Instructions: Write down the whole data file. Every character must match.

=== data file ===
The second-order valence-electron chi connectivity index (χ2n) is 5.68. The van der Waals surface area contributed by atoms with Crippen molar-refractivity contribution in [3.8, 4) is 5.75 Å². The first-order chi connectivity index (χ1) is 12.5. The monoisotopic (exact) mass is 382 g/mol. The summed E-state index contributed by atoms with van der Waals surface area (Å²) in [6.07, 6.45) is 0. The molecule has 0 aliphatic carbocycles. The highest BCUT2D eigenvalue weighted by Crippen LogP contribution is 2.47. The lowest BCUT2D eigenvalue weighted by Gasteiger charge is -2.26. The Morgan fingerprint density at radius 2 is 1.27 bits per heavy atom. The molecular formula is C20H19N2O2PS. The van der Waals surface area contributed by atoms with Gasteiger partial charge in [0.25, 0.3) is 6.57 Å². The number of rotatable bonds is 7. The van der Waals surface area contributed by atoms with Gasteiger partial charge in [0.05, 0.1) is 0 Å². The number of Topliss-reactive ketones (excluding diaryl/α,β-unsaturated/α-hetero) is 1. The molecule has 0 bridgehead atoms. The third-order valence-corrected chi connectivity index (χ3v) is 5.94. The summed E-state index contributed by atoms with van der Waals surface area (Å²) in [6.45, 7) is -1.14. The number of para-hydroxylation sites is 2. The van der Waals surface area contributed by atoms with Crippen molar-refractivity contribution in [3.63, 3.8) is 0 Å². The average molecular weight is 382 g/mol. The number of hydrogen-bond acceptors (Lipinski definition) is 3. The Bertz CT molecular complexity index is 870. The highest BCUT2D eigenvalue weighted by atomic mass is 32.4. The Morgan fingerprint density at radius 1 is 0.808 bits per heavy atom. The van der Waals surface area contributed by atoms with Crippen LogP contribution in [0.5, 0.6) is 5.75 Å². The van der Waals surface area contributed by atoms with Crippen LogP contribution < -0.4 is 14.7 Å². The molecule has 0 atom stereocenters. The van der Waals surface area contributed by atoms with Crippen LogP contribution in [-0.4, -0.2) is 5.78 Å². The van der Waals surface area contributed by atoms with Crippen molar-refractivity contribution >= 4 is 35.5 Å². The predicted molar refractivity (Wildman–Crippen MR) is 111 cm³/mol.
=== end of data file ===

The second-order valence-electron chi connectivity index (χ2n) is 5.68. The van der Waals surface area contributed by atoms with Crippen molar-refractivity contribution in [3.8, 4) is 5.75 Å². The first-order chi connectivity index (χ1) is 12.5. The monoisotopic (exact) mass is 382 g/mol. The summed E-state index contributed by atoms with van der Waals surface area (Å²) in [6.07, 6.45) is 0. The molecule has 0 aliphatic carbocycles. The highest BCUT2D eigenvalue weighted by Crippen LogP contribution is 2.47. The lowest BCUT2D eigenvalue weighted by Gasteiger charge is -2.26. The Morgan fingerprint density at radius 2 is 1.27 bits per heavy atom. The molecular formula is C20H19N2O2PS. The van der Waals surface area contributed by atoms with Gasteiger partial charge in [0.25, 0.3) is 6.57 Å². The number of rotatable bonds is 7. The van der Waals surface area contributed by atoms with Gasteiger partial charge in [0.05, 0.1) is 0 Å². The number of Topliss-reactive ketones (excluding diaryl/α,β-unsaturated/α-hetero) is 1. The molecule has 0 bridgehead atoms. The third-order valence-corrected chi connectivity index (χ3v) is 5.94. The summed E-state index contributed by atoms with van der Waals surface area (Å²) in [6.45, 7) is -1.14. The number of para-hydroxylation sites is 2. The van der Waals surface area contributed by atoms with Crippen molar-refractivity contribution in [3.63, 3.8) is 0 Å². The average molecular weight is 382 g/mol. The number of hydrogen-bond acceptors (Lipinski definition) is 3. The Bertz CT molecular complexity index is 870. The highest BCUT2D eigenvalue weighted by atomic mass is 32.4. The Morgan fingerprint density at radius 1 is 0.808 bits per heavy atom. The van der Waals surface area contributed by atoms with Crippen LogP contribution in [0.5, 0.6) is 5.75 Å². The van der Waals surface area contributed by atoms with Crippen LogP contribution < -0.4 is 14.7 Å². The molecule has 0 atom stereocenters. The van der Waals surface area contributed by atoms with Crippen LogP contribution in [-0.4, -0.2) is 5.78 Å². The van der Waals surface area contributed by atoms with Crippen molar-refractivity contribution >= 4 is 35.5 Å². The predicted molar refractivity (Wildman–Crippen MR) is 111 cm³/mol.